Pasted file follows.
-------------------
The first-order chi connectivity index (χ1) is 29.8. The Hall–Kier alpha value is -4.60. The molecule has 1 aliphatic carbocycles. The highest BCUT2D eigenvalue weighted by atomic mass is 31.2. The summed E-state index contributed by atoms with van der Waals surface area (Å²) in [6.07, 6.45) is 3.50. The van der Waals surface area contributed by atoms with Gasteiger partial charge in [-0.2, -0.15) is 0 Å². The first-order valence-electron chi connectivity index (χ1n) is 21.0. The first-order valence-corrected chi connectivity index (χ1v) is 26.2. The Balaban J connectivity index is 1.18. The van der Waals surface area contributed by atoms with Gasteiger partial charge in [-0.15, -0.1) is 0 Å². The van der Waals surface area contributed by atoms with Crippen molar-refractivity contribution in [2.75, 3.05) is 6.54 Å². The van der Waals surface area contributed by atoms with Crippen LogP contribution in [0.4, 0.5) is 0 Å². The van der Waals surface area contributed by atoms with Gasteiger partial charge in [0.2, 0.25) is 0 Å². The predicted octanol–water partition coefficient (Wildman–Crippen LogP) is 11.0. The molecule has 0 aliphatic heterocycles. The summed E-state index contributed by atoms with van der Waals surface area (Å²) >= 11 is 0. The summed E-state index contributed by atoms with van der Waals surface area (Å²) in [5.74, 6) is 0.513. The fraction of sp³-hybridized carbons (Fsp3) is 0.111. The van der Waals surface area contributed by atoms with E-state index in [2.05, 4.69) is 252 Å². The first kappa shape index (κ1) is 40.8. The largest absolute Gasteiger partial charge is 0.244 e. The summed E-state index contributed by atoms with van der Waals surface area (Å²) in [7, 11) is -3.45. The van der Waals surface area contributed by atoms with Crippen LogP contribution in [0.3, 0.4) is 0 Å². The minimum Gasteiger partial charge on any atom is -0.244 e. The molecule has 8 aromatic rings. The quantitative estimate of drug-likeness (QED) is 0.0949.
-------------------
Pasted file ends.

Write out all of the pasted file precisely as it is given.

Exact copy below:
The first-order chi connectivity index (χ1) is 29.8. The Hall–Kier alpha value is -4.60. The molecule has 1 aliphatic carbocycles. The highest BCUT2D eigenvalue weighted by atomic mass is 31.2. The summed E-state index contributed by atoms with van der Waals surface area (Å²) in [6.07, 6.45) is 3.50. The van der Waals surface area contributed by atoms with Gasteiger partial charge in [-0.2, -0.15) is 0 Å². The first-order valence-electron chi connectivity index (χ1n) is 21.0. The first-order valence-corrected chi connectivity index (χ1v) is 26.2. The Balaban J connectivity index is 1.18. The van der Waals surface area contributed by atoms with Gasteiger partial charge in [-0.15, -0.1) is 0 Å². The van der Waals surface area contributed by atoms with Crippen molar-refractivity contribution in [2.75, 3.05) is 6.54 Å². The van der Waals surface area contributed by atoms with Crippen LogP contribution in [0.4, 0.5) is 0 Å². The van der Waals surface area contributed by atoms with Gasteiger partial charge in [0.2, 0.25) is 0 Å². The predicted octanol–water partition coefficient (Wildman–Crippen LogP) is 11.0. The molecule has 0 aliphatic heterocycles. The summed E-state index contributed by atoms with van der Waals surface area (Å²) >= 11 is 0. The summed E-state index contributed by atoms with van der Waals surface area (Å²) in [5.74, 6) is 0.513. The fraction of sp³-hybridized carbons (Fsp3) is 0.111. The van der Waals surface area contributed by atoms with E-state index in [2.05, 4.69) is 252 Å². The first kappa shape index (κ1) is 40.8. The largest absolute Gasteiger partial charge is 0.244 e. The summed E-state index contributed by atoms with van der Waals surface area (Å²) in [7, 11) is -3.45. The van der Waals surface area contributed by atoms with Crippen LogP contribution in [0.3, 0.4) is 0 Å². The minimum Gasteiger partial charge on any atom is -0.244 e. The molecule has 8 aromatic rings. The quantitative estimate of drug-likeness (QED) is 0.0949.